And you know, the Hiroshima bomb was never even tested. It was an enriched uranium bomb. So the physicists didn't think they needed to bother testing it, they were so sure it would work. So I think this is a critical moment. And I've been working on this issue, you probably know, with Henry Brinton -- Henry and Bill Perry and Sam Nunn and I and a whole bunch of other people working on this, and I think we've got a lot of attention, but it's in a holding state right now.
I think President Obama, one of the things he did that was really good in this was he convened this group in Washington, I think, of around 40 heads of government to concentrate on the subject of getting better control of fissile material. Then there was a follow-up meeting in Seoul, same thing, and I think something like 50 heads of government came to work on this.
So I think that's a good pattern, and if somehow we could have emerge out of that the kind of a joint nuclear enterprise and this group take on subject fissile material, so on, there are a lot of different subjects. And if you get a hold of any one of them, the world is a little safer. And to start moving in that direction, it would be a very constructive thing.
But containment of Iran? Give me a break.
QUESTIONER: Mike Mosettig of PBS Online News Hour. You had a pretty strong critique of the euro. What suggestions do you have to the EU to get out of the mess that you said they've created?
SHULTZ: I think they'll have a hard time as long as they keep that structural problem in place. There seems to be a dedication to the euro. It stems from the concern in Europe over war. And this is all about trying to create a Europe, embedding Germany in it, so that you don't have that break out again.
I was in Berlin about two or three months before the euro was put into place. I was then chairman of the JP Morgan International Council. And we were discussing the euro. Marty Feldstein, a really terrific economist, was among those present of the financiers present. Everybody was criticizing. They were saying, look, if you're going to do it, this and this and this is going to happen.
And -- (inaudible) -- to our meeting, and he listened to this for a while, and he got up and he said, a decision has been made. It's a matter of war and peace. It's up to you to make it work.
Well, I think in the effort to construct a Europe, you have to do things that are compatible with the diversity of Europe. And if you make the assumption that Italians are going to become like Germans, that's not a good assumption. (Laughter.) And so now they have got this problem and they want to keep the idea of a euro. OK, well, then why not develop a soft euro and a hard euro or something like that and let people move around?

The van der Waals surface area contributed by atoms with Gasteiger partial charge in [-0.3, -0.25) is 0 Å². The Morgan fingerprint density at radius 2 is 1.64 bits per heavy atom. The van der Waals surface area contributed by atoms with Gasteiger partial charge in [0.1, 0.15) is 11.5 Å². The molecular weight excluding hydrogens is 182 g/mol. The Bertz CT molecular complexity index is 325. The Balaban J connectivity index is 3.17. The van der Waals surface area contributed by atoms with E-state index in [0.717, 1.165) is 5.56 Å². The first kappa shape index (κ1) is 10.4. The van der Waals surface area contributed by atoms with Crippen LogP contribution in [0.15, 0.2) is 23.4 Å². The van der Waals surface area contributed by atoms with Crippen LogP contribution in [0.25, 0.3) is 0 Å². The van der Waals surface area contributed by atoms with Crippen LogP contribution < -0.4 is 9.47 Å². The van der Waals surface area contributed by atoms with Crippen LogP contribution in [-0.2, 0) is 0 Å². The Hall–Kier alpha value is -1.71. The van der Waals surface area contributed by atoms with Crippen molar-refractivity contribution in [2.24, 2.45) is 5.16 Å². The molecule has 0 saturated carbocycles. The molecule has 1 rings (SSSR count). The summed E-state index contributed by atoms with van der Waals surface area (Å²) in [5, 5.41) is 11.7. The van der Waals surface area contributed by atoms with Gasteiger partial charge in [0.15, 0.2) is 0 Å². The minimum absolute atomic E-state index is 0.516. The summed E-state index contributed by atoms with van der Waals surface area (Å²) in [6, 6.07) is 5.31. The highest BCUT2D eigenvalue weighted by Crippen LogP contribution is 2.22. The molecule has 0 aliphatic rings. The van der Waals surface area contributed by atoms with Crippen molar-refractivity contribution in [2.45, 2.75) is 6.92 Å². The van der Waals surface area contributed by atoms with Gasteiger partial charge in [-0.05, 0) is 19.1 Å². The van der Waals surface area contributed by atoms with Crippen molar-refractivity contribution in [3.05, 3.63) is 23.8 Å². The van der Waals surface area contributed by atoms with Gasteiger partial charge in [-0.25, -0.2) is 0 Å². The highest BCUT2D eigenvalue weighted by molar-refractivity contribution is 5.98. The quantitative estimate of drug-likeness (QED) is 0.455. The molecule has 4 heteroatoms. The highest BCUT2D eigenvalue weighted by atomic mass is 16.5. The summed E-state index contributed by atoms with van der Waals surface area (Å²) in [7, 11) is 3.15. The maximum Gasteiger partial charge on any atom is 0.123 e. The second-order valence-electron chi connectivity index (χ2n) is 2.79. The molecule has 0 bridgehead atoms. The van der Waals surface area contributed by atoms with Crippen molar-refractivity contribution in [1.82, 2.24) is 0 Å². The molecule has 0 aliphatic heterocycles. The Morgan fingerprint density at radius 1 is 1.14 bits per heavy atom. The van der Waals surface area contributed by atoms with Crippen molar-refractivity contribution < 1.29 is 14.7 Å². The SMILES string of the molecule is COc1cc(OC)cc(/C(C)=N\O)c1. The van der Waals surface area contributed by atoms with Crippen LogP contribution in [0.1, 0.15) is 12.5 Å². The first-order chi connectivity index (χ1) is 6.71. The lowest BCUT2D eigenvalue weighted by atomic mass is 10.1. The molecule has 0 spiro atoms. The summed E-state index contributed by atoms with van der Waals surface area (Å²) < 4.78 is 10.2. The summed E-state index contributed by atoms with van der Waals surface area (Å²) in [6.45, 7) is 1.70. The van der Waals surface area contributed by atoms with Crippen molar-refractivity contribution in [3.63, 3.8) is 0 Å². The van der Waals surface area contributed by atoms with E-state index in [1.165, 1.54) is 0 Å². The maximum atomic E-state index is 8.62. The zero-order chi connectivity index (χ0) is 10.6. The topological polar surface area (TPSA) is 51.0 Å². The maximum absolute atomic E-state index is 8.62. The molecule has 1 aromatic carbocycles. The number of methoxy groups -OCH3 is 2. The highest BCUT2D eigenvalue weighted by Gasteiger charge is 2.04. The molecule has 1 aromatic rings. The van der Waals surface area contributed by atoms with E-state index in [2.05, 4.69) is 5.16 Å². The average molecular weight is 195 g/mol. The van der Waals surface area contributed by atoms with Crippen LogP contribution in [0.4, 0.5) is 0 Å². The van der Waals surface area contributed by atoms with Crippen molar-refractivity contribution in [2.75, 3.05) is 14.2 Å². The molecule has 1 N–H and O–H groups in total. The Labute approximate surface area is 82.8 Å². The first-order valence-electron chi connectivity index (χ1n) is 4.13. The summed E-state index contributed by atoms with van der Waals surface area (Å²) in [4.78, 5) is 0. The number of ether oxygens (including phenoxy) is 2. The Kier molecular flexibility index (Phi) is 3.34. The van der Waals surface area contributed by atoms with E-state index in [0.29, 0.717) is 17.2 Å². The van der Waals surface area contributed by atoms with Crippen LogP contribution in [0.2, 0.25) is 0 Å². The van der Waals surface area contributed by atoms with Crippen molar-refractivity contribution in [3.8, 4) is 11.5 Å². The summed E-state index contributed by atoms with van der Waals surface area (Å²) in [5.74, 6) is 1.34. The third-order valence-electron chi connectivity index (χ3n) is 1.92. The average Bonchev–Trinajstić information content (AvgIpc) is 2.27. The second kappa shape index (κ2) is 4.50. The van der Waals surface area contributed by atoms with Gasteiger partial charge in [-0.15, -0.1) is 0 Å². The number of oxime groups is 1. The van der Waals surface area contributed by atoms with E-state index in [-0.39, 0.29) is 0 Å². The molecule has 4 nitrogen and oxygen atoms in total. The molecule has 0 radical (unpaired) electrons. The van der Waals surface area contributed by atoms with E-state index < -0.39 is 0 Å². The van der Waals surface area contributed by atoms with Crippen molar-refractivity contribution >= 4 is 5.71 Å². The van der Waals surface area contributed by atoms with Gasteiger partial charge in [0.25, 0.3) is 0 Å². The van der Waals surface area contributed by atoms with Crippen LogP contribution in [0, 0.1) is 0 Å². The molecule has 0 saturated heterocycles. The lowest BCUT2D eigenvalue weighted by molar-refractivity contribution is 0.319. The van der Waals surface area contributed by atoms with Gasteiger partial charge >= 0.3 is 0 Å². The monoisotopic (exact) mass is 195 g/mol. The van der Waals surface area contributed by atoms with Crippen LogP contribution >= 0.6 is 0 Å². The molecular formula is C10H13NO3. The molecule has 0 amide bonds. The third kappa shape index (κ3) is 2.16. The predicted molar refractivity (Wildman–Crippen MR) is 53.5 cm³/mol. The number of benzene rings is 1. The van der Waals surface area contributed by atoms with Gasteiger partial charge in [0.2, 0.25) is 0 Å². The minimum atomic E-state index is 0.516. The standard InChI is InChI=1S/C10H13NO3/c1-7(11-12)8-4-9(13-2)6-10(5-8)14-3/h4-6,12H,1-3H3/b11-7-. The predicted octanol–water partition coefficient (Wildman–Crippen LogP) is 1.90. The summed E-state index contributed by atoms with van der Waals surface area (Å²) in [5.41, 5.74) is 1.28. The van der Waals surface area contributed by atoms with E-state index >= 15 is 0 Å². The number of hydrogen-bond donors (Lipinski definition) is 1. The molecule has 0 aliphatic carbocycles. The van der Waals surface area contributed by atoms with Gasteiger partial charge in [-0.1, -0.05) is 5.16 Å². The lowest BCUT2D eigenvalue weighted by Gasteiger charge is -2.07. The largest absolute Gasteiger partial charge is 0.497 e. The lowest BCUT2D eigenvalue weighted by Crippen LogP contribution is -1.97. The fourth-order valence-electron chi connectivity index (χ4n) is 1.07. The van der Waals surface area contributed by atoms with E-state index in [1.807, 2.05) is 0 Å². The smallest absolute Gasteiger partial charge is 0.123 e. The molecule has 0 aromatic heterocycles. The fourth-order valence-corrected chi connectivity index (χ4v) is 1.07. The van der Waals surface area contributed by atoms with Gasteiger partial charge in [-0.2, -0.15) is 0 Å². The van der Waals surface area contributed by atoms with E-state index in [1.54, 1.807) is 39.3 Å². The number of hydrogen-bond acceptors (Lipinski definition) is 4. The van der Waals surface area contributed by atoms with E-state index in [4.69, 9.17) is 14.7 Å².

They had a good currency system in Europe. It was created by my friends -- (inaudible). It's called the European Monetary System, EMS. And you remember they had some countries that they recognized were -- couldn't be tightly bound together, so there was a very loose system. They called it the tunnel. And then inside, among a few countries, there was the snake in the tunnel. Do you remember that? That worked pretty well. Do you remember the British got out of whack and they withdrew? It was not a big deal. I mean, there were problems, but it was not any big deal.
So that was a perfectly workable system. I think, in a way, it illustrates a common governance problem that we have all around the world. We have it in the United States. It's a very diverse world. In the United States, we're probably the most diverse country in the world. We have people here from everywhere. I think the governance trick is to allow expressions of diversity to go right ahead, at the same time emphasizing the common things.
I live in the Bay Area. In San Francisco, we have Chinatown. I think it's something like 20 percent of the population is ethnic Chinese. And this is an expression of their culture, and everybody kind of likes it. It's a great place to go and have Chinese food. It's -- but -- and now we have a Chinese-American mayor, but he isn't part of a Chinese (map ?) yet. He's governing the whole city. He's doing it very well, I think.
But -- so you're recognizing diversity. Don't try to suppress it, say we shouldn't have a Chinatown. That will get you trouble. And I think that it's this blend that's needed. And the Europeans and the euro stepped over the line on this. And how they get it back is hard. They obviously don't -- I mean, they're struggling. And there's a tendency to go even further in greed, which I don't think -- it won't fix the problem. So I'd rather say, well, if you must have the euro, why don't we try to have a soft euro and a hard euro or something? That would kind of go back to a different nomenclature for the tunnel and the snake.
HAASS: Last question, James Mann, and it's a short question. And we'll -- I apologize in advance to the many people I haven't been able to get to.